But I still had to consult him, he wasn’t as enthusiastic as me to find as many tombs as we could and give ziyarah-(visit them), maybe because it was my first time and his second. In regards of Adaab of Travelling see the article; The seventh rule concerning travel and visiting Shaykhs by Shaykh Ahmad ibn 'Ajiba (Qutb)-Darqawiyyah: Basic Research  To be added*

Travelling in a taxi to most of the places that we went to, not really knowing the fact that we were completely ripped off, but I know it was a bit of a con but I didn’t know how bad it was being conned until my next trip, when I wised up more.

The area ruknah-deen was at the bottom of Jabul-Qassum a mount, once there, we had to get a small Suzuki. Suzukis had pit stops, they’d go up and around most of the mountain top with all its swirling paths. It was something very bizarre if you’d never had the experience of doing it before- and seemed even more dangerous than it looked.

You have to image a small 3 pistol Suzuki, going up a mountain frantically, through small bends made for walking; yes it did have enough space for cars. But once you were in the wild Suzuki you would have to hold on to the bars to protect yourself for dear life.

As buses and large heavy-duty lorries also frequented the journey, it made your heart jump and your eyes became wide open: staring at a large heavy lorry coming at you down a very steep mountain. Seatbelts? What are they! Not something for the light-hearted to say the least. And a little child was tagging onto the car by jumping on the back and then jumping off again.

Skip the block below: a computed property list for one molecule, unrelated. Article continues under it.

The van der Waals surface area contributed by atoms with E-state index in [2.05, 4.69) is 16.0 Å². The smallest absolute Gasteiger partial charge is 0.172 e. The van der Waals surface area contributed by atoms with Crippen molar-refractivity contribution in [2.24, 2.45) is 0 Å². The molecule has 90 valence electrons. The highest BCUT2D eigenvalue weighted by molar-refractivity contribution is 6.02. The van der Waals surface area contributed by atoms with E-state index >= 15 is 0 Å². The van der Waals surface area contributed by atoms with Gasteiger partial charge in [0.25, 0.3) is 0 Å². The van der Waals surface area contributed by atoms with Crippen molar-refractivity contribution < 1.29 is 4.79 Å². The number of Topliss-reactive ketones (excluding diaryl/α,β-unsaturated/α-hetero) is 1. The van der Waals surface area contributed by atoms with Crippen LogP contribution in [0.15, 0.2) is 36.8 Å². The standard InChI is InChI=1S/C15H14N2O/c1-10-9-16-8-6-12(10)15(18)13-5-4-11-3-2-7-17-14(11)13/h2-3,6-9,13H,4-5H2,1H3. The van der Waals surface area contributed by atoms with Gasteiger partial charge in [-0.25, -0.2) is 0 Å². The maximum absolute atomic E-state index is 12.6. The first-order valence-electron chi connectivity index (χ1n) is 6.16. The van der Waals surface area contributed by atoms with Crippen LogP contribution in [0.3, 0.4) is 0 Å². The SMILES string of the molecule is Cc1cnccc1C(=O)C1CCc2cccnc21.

Maqam of Shaykh Faiz Dagestani
Brother Naheed said that we had to get off at Maqam Ibrahim, so we jumped off and set off to find the Maqam of Shaykh Faiz Dagestani. (this is an old photo of the Maqam and since the clothe that covers the tomb has changed). 

 While walking up the Jabul-Qassum we walked past an unmarked Maqam- which Naheed pointed out. It was strange that the children were playing around it, however I read Fatiha as we walked. We then kept walking and a  few shops passed on our way.

We were now very closed to the maqam, however you can easily lose yourself in the labyrinth (maze) of little streets, Naheed had to think for a moment if it was the right way, and had to pause and was not sure which  way to turn. At this moment I stopped and looked down next to me where I saw rubbish bags with files flying around them and suddenly sweet scent of roses and I said it’s this way, maybe the Shaykh was helping us! It was my first time, so I just went with my soul’s direction.

We swiftly turned the corner and we approached the doorstep. The Green door of the Maqam was locked, Naheed said we have to go around the corner a few yards away and knock on the door and ask the muqaddam – Keeper for the key. We knocked on the melt doors then pressed the doorbell which echoed upstairs, the doors opened with a creak and Shaykh Anwar (who recently passed away 2016) stood there. He smiled and asked us to come in, we went upstairs and sat in the Shaykh Dagestani’s Zawiyah- (Zawiyah is the place where mureeds learn and sleep)